Five years on, no action on IISc report

Report had suggested that the storm water drains had to be cleared for flood waters to flow freely

Bengaluru: In 2009, researchers from the Indian Institute of Science had prepared an extensive flood map of the city and had suggested a number of short-term and long-term measures. The report was submitted to the state government, Ministry of Home Affairs and National Disaster Management Authority.

The report had suggested that the storm water drains had to be cleared for flood waters to flow freely.

Since then, the government has not moved an inch to restore the storm water drain network in the city because of which flooding has become a common phenomenon. The monsoon preparedness of city agencies was once again exposed last week when the city received over 100 mm rainfall in just 48 hours.

The researchers, who worked on the case study of Bengaluru flooding, are upset. They feel that the government agencies do not take the research papers seriously. “So far, only two engineers from the BBMP came to us discussing about the strategies for mitigating urban floods. After that nothing happened on the report, which also lists the reasons and practical solutions to bring down flooding. Removal of encroachments on storm water drains and not allowing fresh encroachments were the major recommendations made, but not followed by the government. The authorities still allowed change in land use and several storm water drains are today buried under apartment complexes,” said Dr T.V. Ramachandra from the Energy and Wetland Research Group, IISc.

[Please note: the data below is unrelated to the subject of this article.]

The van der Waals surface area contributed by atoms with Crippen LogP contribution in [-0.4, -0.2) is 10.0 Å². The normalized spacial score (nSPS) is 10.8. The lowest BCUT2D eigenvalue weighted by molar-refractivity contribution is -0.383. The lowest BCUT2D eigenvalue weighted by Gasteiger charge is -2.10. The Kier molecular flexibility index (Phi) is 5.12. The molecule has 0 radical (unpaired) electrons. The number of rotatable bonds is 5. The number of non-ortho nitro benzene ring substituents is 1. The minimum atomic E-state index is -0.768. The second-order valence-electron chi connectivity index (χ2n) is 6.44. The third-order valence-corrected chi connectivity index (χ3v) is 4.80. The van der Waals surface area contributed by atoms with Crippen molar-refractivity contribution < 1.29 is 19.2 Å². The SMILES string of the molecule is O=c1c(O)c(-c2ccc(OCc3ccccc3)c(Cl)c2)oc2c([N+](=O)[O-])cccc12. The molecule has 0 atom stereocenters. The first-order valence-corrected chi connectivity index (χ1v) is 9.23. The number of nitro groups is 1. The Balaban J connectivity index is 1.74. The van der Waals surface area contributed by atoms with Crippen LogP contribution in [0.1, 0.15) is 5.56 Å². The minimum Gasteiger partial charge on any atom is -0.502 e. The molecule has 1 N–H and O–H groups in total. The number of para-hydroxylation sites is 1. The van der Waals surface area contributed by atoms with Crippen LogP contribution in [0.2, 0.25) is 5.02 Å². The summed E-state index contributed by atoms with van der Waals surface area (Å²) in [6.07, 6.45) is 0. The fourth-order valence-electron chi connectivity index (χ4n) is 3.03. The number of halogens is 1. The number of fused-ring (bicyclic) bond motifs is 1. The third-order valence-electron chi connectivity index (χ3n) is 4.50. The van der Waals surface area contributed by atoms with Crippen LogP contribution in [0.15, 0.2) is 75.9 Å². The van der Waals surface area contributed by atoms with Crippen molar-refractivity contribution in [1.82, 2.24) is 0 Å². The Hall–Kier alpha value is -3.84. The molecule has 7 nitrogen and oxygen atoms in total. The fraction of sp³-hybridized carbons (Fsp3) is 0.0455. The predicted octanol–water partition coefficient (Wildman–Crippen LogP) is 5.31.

He said that the lakes in the city were interlinked once, and the excess water flowed from one tank to another ensuring that the city was not flooded. “But unplanned urbanisation and encroachments on the waterways have drastically altered the drainage characteristics of natural catchments in Bengaluru. This has also increased the volume and rate of surface runoff. Drainage systems are unable to cope with the increased volume of water and are often encountered with the blockage due to indiscriminate disposal of solid waste.

Encroachment of wetlands and floodplains obstructs floodways causing loss of natural flood storage,” he said.

( Source : dc correspondent )
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